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Do Aeolic and Ancient Greek have other examples of τ/π in addition to the pair πέντε/πέμπε?

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    Aeolic is Ancient Greek as well. The variety of Greek typically taught in Ancient Greek courses is Attic, the dialect of ancient Athens. – Cairnarvon Apr 16 at 22:54
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Andrew L. Sihler's New Comparative Grammar of Greek and Latin's treatment of the phenomenon additionally mentions Lesbian πέσυρες, Homeric πίσυρες, Boeotian πέτταρες = Attic τέσσερες 'four', and Lesbian πήλυι = Attic τηλοῦ (Homeric τῆλε) 'from afar' by way of example.

All reflect Proto-Indo-European *kʷ, with the general rule being that it became τ before a front vowel and π or κ elsewhere, except in some basic words in Aeolic where it became π even before a front vowel; compare e.g. Attic πεμπάζω 'count on the fingers', where the same *kʷ became π before the α. (μ rather than ν is due to assimilation to π.)

Note that e.g. τίς < PIE *kʷis and τε < PIE *-kʷe are the forms in Aeolic as well, rather than ˣπίς and ˣπε. The exception is not universal.

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  • Did you mean "some basic words in Aeolic where it became τ even before a front vowel"? – TKR Apr 17 at 4:44
  • @TKR I did not. *kʷ becoming τ before a front vowel is the normal state of affairs across Greek dialects, Aeolic is exceptional for sometimes having it become π instead. – Cairnarvon Apr 17 at 5:57
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    I should maybe also point out that Lesbian and Boeotian are both Aeolic sub-dialects, and that Homeric is a composite literary dialect including a lot of Aeolic forms. – Cairnarvon Apr 17 at 6:00
  • In Aeolic the change of labiovelars to labials is the general rule regardless of environment, not just in basic words; it's the basic words (τίς, τε) that are the exception. – TKR Apr 17 at 17:22
  • @TKR That's not what Sihler says, and I don't know enough about Aeolic to contradict. Exact quote (164A.2 if you want to check): "It is a notable characteristic of the Aeolic dialects that even before a front vowel the labial is found in some basic words, as [examples given]". I admit it would make more sense to me your way. – Cairnarvon Apr 19 at 6:21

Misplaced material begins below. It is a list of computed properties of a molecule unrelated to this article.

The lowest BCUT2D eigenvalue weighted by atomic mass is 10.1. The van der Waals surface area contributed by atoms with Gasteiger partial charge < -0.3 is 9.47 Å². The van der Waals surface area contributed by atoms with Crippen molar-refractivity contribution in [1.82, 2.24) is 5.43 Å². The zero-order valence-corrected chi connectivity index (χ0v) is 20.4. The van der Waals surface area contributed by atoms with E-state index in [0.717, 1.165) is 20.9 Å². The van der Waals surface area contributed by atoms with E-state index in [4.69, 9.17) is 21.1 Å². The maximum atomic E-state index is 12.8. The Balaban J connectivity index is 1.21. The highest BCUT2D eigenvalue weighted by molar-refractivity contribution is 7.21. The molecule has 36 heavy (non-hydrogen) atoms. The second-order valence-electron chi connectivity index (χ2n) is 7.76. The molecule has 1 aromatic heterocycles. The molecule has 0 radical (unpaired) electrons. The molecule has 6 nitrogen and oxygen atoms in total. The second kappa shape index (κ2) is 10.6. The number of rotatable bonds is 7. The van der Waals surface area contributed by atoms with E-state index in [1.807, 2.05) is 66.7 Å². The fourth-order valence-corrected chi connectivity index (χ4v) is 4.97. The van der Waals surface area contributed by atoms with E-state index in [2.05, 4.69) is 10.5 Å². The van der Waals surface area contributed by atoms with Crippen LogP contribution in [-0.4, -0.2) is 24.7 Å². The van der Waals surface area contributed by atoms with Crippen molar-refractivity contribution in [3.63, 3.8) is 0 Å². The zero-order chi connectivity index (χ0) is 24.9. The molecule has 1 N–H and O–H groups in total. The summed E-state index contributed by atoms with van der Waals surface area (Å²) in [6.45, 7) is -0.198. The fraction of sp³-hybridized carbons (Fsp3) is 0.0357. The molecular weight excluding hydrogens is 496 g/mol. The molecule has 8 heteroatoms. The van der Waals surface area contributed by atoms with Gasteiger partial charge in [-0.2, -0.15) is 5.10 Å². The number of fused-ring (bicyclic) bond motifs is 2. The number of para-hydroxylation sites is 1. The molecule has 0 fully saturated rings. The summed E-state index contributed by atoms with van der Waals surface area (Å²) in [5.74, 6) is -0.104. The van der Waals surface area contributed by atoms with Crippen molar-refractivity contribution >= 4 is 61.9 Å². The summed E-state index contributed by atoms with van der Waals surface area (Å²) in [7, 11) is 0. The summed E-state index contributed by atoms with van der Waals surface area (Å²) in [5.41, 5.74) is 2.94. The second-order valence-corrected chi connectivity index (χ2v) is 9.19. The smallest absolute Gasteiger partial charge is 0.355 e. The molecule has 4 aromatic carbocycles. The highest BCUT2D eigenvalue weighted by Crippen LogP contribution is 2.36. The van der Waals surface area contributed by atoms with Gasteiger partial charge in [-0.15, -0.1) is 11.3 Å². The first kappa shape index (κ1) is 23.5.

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This phenomenon isn't confined to the voiceless stops τ/π, but also involves their voiced and aspirated counterparts, δ/β and θ/φ. So there are pairs like Δελφοί / Βελφοί "Delphi", θήρ / φήρ "wild animal", Φετταλός / Θετταλός "Thessalian".

The simplest way of describing things is to say that Proto-Indo-European labiovelars became dentals before front vowels and labials elsewhere, except in Aeolic where they became labials across the board. (There's also a separate conditioned change to velars which can be disregarded here.) But there are exceptions to both parts of the rule: τίς, τε in Aeolic as Cairnarvon mentions, but also e.g. βίος in all dialects from *gʷ- despite the front vowel. (Actually "before front vowel" is an oversimplification as the treatment before i seems to have differed from that before e in some respects.)

In more phonetic/phonological detail, the process may have gone something like this:

  1. Labiovelars develop an allophone of some kind, presumably a palatalized velar, in the environment "before front vowel". (There's evidence for this from Arcadian, which in one inscription uses a special letter И for labiovelars in this environment.) However, this does not happen in Aeolic, or at least not to the same extent.

  2. There is then a pan-Greek unconditioned change "labiovelar > labial". But this does not affect the palatalized velar allophone from (1), which is no longer a labiovelar.

  3. The palatalized velars -- now no longer allophones, but phonemes with restricted distribution -- merge into the existing dental series (though in Arcado-Cyprian they sometimes became sibilants instead of stops).

(This might explain the Aeolic exceptions τίς, τε if their frequency somehow led either to their being more palatalized than other such words in Aeolic or, maybe more likely, to their being perceived as phonologically different enough from other labiovelars that they were spared by the change in (2).)

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